Don’t scold children for things socially acceptable with other kids: flapping their hands or jumping up and down, for example. Keep them safe! Make sure your child’s classroom has appropriate sensory toys available—and ones that can be easily cleaned between students as well (such as a plastic ball filled with cat litter).


Be flexible in your expectations for behavior.

  • Allow them to do things at their own pace.
  • Let them get away with things that other kids don’t, and expect less of them in general. Stay calm when your child gets upset.
  • Avoid emotional outbursts where you’re yelling or crying yourself because it will just make the situation worse for everyone involved.
  • Use clear directions to communicate what’s expected of your child at all times.
  • Autism often makes it hard for kids to pick up on things communicated more subtly, so you need to be clear about what they’re supposed to do.
  • Please don’t assume your child is being deliberately disobedient or trying to get attention when he’s having a meltdown.
  • Autistic children typically don’t understand social cues and may not know they’re causing a problem.
  • Keep routines and schedules as consistent as possible – if they know what to expect from one day to the next will help them feel more secure in their environment.
  • Teach your child how to manage his behavior if he has meltdowns or tantrums when things don’t go according to routine – this way, you can avoid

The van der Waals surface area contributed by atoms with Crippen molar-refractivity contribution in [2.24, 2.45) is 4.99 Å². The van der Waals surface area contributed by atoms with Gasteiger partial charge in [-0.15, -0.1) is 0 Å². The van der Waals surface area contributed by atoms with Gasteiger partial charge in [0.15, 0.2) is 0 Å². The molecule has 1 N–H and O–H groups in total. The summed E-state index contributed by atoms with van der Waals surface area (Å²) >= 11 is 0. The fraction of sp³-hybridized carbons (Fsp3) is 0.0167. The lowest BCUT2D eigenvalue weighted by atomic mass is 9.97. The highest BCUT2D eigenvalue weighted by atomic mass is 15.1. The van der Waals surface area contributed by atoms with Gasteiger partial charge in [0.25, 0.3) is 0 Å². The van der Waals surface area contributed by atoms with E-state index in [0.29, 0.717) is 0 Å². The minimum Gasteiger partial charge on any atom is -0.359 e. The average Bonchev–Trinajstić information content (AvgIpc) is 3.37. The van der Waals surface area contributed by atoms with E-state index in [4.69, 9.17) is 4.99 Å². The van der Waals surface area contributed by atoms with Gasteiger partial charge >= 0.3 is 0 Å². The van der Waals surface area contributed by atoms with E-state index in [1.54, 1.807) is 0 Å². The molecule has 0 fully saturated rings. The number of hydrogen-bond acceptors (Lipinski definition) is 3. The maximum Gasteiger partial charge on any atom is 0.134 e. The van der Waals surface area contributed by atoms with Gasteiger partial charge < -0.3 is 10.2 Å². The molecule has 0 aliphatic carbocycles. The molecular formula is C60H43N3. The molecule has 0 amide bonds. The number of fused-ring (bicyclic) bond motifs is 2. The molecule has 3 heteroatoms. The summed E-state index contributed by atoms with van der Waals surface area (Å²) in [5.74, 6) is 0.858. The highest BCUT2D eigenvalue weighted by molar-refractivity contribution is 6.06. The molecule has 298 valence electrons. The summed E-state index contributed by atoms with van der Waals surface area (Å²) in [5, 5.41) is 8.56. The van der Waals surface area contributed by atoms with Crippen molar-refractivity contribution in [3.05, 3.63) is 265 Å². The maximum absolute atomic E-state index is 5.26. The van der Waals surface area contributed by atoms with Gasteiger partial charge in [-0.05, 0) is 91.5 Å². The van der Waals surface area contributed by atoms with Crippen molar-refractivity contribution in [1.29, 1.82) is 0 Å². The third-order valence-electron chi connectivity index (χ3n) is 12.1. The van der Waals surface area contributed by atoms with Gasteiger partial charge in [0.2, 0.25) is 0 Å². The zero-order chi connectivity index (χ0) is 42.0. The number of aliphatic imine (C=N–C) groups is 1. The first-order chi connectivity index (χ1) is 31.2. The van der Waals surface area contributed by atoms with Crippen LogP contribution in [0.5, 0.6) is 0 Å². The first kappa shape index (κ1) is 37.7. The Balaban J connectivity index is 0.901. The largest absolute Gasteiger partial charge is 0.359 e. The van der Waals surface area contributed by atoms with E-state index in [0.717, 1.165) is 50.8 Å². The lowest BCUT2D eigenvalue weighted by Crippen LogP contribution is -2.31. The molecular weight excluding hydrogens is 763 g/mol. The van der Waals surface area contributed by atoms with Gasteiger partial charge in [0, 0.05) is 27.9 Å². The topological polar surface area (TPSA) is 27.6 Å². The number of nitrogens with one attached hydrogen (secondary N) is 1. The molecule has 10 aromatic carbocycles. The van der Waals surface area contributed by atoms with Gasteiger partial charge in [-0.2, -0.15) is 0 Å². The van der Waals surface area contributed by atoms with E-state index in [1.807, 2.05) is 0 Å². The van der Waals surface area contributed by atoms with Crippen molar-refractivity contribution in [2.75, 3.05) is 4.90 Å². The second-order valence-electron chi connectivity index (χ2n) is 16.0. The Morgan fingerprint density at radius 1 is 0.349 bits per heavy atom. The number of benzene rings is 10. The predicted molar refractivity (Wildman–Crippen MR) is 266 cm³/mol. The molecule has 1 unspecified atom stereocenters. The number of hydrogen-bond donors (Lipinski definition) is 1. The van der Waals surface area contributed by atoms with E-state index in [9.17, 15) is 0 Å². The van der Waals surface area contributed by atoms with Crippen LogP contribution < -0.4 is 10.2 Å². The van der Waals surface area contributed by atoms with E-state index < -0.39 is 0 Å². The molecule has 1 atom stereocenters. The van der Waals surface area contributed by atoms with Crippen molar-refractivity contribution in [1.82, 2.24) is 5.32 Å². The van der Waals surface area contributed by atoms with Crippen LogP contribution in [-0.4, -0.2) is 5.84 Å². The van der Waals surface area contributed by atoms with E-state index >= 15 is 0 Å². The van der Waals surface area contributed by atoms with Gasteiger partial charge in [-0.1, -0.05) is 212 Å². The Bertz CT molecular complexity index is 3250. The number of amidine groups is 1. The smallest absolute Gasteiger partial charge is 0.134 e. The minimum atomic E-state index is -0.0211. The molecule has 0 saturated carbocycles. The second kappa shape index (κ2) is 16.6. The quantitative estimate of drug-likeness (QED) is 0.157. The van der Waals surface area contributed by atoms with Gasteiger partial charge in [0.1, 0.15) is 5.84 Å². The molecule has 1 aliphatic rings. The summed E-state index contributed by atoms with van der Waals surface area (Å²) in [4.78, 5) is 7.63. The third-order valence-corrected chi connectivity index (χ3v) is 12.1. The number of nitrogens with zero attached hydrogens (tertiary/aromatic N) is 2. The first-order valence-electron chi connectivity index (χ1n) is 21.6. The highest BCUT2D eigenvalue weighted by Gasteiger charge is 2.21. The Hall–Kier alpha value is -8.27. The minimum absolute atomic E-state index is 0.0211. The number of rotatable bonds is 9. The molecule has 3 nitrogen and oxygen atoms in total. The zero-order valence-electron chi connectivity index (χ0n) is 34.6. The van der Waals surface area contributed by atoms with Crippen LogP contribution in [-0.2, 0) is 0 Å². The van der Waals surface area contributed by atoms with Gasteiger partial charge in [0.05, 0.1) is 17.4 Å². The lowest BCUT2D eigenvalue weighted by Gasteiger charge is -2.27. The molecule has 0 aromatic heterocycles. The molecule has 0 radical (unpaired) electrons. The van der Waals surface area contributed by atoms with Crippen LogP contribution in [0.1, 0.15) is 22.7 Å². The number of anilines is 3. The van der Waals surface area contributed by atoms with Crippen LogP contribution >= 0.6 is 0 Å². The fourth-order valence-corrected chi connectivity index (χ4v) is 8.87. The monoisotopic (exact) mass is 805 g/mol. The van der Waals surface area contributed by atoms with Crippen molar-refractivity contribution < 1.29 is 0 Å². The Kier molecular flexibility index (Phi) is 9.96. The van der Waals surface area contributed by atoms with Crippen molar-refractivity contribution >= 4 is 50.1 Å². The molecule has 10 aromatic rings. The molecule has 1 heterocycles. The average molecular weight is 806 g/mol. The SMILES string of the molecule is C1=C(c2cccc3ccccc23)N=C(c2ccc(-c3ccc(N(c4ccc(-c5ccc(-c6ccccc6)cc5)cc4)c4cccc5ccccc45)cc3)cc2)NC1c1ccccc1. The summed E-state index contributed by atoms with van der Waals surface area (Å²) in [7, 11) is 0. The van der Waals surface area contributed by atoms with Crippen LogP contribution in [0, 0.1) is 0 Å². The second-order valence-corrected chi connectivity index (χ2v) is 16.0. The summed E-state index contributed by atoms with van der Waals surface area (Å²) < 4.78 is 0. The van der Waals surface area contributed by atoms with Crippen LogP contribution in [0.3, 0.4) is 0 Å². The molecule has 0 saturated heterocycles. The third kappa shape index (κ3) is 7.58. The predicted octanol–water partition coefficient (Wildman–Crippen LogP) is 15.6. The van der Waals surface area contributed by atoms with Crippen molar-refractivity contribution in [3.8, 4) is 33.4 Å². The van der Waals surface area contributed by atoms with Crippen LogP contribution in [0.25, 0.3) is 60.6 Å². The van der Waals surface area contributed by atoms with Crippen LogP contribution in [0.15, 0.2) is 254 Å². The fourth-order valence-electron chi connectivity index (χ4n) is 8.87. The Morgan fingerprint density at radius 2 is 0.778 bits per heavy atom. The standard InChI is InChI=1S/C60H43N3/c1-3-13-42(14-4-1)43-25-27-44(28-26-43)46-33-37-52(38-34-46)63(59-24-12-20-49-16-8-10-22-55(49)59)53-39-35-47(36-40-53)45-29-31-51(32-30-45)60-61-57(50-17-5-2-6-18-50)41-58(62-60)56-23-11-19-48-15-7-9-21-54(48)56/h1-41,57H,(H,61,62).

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5 Signs a Child May be Autistic

Many of us have heard the term “autism spectrum disorder” and know that it is an issue. But, what does autism really mean? Autism can present differently in each case, but there are some common signs to watch out for including difficulty socializing with others, performing tasks requiring coordination or planning ahead, limited interests or repetitive behaviors, and resisting changes.  The first step is to educate yourself about how you might spot these symptoms so that you can better understand your child’s needs.  

Autism is a developmental disorder that affects the brain. It’s not just one thing, but there are five signs that may indicate your child has autism. These are:

  1. The inability to make eye contact with people
  2. No babbling or pointing by age 1; lack of gestures such as pointing, waving goodbye, clapping, and patting others on the back